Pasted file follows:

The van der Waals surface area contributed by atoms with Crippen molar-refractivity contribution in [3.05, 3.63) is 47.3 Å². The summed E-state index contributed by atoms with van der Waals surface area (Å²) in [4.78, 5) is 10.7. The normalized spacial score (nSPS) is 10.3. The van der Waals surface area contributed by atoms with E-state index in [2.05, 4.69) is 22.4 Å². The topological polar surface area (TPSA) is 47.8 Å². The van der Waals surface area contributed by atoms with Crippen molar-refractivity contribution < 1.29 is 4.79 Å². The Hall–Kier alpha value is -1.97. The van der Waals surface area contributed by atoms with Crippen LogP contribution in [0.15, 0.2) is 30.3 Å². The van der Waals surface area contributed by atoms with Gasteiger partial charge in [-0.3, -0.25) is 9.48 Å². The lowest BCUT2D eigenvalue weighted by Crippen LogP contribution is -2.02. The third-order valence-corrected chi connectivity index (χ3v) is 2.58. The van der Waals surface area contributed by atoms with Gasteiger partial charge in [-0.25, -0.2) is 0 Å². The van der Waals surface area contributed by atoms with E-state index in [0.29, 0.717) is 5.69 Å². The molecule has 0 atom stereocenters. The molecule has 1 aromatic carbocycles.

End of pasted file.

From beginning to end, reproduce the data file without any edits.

The van der Waals surface area contributed by atoms with Crippen molar-refractivity contribution in [3.05, 3.63) is 47.3 Å². The summed E-state index contributed by atoms with van der Waals surface area (Å²) in [4.78, 5) is 10.7. The normalized spacial score (nSPS) is 10.3. The van der Waals surface area contributed by atoms with E-state index in [2.05, 4.69) is 22.4 Å². The topological polar surface area (TPSA) is 47.8 Å². The van der Waals surface area contributed by atoms with Crippen molar-refractivity contribution < 1.29 is 4.79 Å². The Hall–Kier alpha value is -1.97. The van der Waals surface area contributed by atoms with Crippen LogP contribution in [0.15, 0.2) is 30.3 Å². The van der Waals surface area contributed by atoms with Gasteiger partial charge in [-0.3, -0.25) is 9.48 Å². The lowest BCUT2D eigenvalue weighted by Crippen LogP contribution is -2.02. The third-order valence-corrected chi connectivity index (χ3v) is 2.58. The van der Waals surface area contributed by atoms with Gasteiger partial charge in [-0.25, -0.2) is 0 Å². The van der Waals surface area contributed by atoms with E-state index in [0.29, 0.717) is 5.69 Å². The molecule has 0 atom stereocenters. The molecule has 1 aromatic carbocycles.